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Thread: Find a neighborhood . com?

  1. #1
    Cyburbian michaelskis's avatar
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    Find a neighborhood . com?

    Not planning related… but still planning related.

    I buddy who works from home and wants to relocate back to the Midwest from CA, and asked me if there is something like Realitor.com but for neighborhoods. He has a detailed checklist of things and everything on that list public data, but nothing that I could filter.

    Something that uses a filter of census, weather, and demographic information to help people find a neighborhood that might meet their desires. He does not care what City or State that he wants to be in, just that he wants to be in the Midwest and has a checklist of things of features and demographics that he wants.

    I found a bunch of sites where you can pick a location and look up all the data on it, but nothing where you can enter the data that you want where it will provide a list of possible locations. I am just thinking that realtors would love something like this to help people relocate. But I think most people would have an idea of what City they want to live in.

    Anyone have any suggestions?
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  2. #2
    Cyburbian btrage's avatar
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    What about www.walkscore.com
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  3. #3
    Cyburbian Rygor's avatar
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    I don't think there is a site that does specifically what you're asking, but these are some good sites that give an idea of different demographic information, from which one can draw their own conclusions:

    Tapestry Data by County, Census Tract, and Block Group:
    http://www.arcgis.com/home/webmap/vi...2786029f30c7e1

    Synthetic Microdata Household Viewer (based on Census Household Level Info):
    http://portaldev.rti.org/10_Midas_Do...op/portal.html

    Neighborhood Scout:
    http://www.neighborhoodscout.com/
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  4. #4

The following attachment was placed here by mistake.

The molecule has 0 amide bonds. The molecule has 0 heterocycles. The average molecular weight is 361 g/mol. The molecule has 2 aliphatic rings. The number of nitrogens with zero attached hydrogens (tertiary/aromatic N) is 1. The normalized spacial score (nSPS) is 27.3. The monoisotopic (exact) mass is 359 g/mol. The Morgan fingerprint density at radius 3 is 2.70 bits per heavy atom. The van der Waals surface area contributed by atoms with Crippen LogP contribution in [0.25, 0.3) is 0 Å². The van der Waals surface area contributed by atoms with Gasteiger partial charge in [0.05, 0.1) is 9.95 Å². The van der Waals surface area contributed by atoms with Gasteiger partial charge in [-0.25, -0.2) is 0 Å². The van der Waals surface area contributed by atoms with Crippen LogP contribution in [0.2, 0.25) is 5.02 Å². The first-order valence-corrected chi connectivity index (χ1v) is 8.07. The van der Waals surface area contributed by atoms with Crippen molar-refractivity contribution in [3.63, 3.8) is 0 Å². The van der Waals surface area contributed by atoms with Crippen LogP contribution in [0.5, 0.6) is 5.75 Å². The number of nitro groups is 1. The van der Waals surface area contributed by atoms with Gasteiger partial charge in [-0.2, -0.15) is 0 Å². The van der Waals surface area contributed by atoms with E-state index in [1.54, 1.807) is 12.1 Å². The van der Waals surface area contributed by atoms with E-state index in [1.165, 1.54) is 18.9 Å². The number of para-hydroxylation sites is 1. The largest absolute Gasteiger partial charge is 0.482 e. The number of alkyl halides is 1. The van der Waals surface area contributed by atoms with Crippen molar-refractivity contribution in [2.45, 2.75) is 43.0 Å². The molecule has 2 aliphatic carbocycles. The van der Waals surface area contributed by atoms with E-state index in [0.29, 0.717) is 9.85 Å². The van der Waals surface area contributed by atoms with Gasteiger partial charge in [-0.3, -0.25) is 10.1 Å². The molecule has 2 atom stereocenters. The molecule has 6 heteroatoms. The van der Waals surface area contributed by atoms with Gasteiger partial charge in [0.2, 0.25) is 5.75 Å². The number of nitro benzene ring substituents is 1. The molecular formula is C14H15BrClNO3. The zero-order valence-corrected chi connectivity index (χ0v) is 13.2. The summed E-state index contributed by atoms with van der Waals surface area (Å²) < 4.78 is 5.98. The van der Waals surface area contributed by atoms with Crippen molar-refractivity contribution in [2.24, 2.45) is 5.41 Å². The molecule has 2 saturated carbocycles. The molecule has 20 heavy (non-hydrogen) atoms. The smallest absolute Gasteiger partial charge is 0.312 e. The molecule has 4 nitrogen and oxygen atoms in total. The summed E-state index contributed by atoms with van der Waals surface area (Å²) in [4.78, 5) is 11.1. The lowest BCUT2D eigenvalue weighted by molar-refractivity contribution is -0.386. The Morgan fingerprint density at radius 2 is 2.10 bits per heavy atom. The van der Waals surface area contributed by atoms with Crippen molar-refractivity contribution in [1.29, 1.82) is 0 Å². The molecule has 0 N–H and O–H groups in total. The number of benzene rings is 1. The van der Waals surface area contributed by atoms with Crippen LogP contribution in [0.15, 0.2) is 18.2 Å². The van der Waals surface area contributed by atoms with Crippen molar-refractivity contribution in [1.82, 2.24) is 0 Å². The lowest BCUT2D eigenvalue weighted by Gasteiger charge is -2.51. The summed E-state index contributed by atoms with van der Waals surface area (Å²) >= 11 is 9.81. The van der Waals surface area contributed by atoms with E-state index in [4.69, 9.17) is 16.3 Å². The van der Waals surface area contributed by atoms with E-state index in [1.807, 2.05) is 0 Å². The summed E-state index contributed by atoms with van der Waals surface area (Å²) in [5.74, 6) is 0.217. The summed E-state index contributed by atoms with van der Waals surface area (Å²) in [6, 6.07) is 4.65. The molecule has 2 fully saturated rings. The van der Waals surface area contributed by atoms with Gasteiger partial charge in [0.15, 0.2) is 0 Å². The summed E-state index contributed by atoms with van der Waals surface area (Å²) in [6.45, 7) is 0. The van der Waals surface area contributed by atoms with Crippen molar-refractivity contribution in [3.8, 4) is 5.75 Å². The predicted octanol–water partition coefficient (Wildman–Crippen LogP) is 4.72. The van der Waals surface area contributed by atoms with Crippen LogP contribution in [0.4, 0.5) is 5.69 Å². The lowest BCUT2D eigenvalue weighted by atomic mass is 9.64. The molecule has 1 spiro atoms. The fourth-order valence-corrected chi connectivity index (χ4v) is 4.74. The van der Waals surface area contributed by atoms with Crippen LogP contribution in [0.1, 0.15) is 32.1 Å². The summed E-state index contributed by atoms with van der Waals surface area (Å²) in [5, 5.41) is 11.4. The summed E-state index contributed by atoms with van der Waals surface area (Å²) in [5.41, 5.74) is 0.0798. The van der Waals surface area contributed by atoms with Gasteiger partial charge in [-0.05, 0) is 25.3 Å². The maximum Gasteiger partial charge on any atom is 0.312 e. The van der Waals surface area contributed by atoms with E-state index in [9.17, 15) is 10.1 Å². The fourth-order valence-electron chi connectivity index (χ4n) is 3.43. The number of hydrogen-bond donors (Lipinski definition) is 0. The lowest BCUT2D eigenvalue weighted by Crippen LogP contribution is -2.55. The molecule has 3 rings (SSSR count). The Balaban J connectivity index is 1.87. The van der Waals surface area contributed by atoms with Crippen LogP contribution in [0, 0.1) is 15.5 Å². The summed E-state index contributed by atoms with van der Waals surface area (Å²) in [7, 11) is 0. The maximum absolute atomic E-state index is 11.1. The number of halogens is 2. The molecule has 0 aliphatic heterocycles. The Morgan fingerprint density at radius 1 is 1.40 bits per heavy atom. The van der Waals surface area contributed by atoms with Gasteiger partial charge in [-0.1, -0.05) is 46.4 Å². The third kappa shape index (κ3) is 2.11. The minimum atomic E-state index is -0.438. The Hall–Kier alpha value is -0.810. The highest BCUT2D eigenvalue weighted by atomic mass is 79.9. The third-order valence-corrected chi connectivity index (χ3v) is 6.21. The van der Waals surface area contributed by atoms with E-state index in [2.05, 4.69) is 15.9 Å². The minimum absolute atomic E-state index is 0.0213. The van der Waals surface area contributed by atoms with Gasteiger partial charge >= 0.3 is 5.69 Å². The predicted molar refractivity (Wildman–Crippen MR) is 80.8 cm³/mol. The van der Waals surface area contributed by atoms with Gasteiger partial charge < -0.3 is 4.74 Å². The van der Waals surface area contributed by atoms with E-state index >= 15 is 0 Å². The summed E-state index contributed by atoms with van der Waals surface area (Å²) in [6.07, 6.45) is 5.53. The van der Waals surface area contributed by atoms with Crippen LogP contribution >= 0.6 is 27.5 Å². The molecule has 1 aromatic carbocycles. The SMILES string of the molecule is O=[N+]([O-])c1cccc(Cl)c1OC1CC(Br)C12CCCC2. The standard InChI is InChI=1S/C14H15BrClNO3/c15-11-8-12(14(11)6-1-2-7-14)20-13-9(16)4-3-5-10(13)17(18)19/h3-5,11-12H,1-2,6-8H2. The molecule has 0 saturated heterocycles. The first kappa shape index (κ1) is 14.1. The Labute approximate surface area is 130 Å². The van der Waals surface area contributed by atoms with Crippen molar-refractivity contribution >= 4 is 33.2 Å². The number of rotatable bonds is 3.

Cyburbian Plus Whose Yur Planner's avatar
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    Quote Originally posted by michaelskis View post
    Not planning related… but still planning related.

    I buddy who works from home and wants to relocate back to the Midwest from CA, and asked me if there is something like Realitor.com but for neighborhoods. He has a detailed checklist of things and everything on that list public data, but nothing that I could filter.

    Something that uses a filter of census, weather, and demographic information to help people find a neighborhood that might meet their desires. He does not care what City or State that he wants to be in, just that he wants to be in the Midwest and has a checklist of things of features and demographics that he wants.

    ?
    So, he want to move to North or South Dakota, Kansas or Nebraska, right.
    When did I go from Luke Skywalker to Obi-Wan Kenobi?

  5. #5
    Cyburbian michaelskis's avatar
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    Quote Originally posted by Whose Yur Planner View post
    So, he want to move to North or South Dakota, Kansas or Nebraska, right.
    He was thinking MN, WI, MI, IL, OH, IN, or Western PA.

    I sent off the links to him that were posted above. None of them quite get to what I was thinking about, but combined they might help.

    I also contacted a web deign buddy of mine thinking if it does not exist, lets make it. Apparently it is very easy to map out, but would be very difficult to get all the information organized in away that it can be property filtered into a map format. On small scales, it would be easier but when you start taking entire regions into consideration it changes it.
    Invest in the things today, that provide the returns tomorrow.

  6. #6
    Cyburbian WSU MUP Student's avatar